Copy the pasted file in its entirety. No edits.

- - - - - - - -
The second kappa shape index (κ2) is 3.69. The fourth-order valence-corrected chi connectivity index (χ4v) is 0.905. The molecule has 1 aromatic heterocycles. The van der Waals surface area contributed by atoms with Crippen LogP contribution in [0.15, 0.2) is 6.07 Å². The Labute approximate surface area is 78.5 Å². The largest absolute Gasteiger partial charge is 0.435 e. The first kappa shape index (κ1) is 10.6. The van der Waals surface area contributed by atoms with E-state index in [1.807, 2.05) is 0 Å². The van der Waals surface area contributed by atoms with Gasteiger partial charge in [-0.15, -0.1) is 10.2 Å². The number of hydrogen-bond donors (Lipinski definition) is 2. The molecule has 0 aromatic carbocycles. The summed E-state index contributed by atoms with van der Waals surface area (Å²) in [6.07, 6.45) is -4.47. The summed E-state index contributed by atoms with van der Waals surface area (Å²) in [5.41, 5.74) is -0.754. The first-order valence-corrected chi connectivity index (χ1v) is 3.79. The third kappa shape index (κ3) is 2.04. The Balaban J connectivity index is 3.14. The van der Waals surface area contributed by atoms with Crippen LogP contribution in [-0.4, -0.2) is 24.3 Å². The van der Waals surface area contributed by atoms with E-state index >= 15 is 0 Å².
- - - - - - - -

The second kappa shape index (κ2) is 3.69. The fourth-order valence-corrected chi connectivity index (χ4v) is 0.905. The molecule has 1 aromatic heterocycles. The van der Waals surface area contributed by atoms with Crippen LogP contribution in [0.15, 0.2) is 6.07 Å². The Labute approximate surface area is 78.5 Å². The largest absolute Gasteiger partial charge is 0.435 e. The first kappa shape index (κ1) is 10.6. The van der Waals surface area contributed by atoms with E-state index in [1.807, 2.05) is 0 Å². The van der Waals surface area contributed by atoms with Gasteiger partial charge in [-0.15, -0.1) is 10.2 Å². The number of hydrogen-bond donors (Lipinski definition) is 2. The molecule has 0 aromatic carbocycles. The summed E-state index contributed by atoms with van der Waals surface area (Å²) in [6.07, 6.45) is -4.47. The summed E-state index contributed by atoms with van der Waals surface area (Å²) in [5.41, 5.74) is -0.754. The first-order valence-corrected chi connectivity index (χ1v) is 3.79. The third kappa shape index (κ3) is 2.04. The Balaban J connectivity index is 3.14. The van der Waals surface area contributed by atoms with Crippen LogP contribution in [-0.4, -0.2) is 24.3 Å². The van der Waals surface area contributed by atoms with E-state index >= 15 is 0 Å².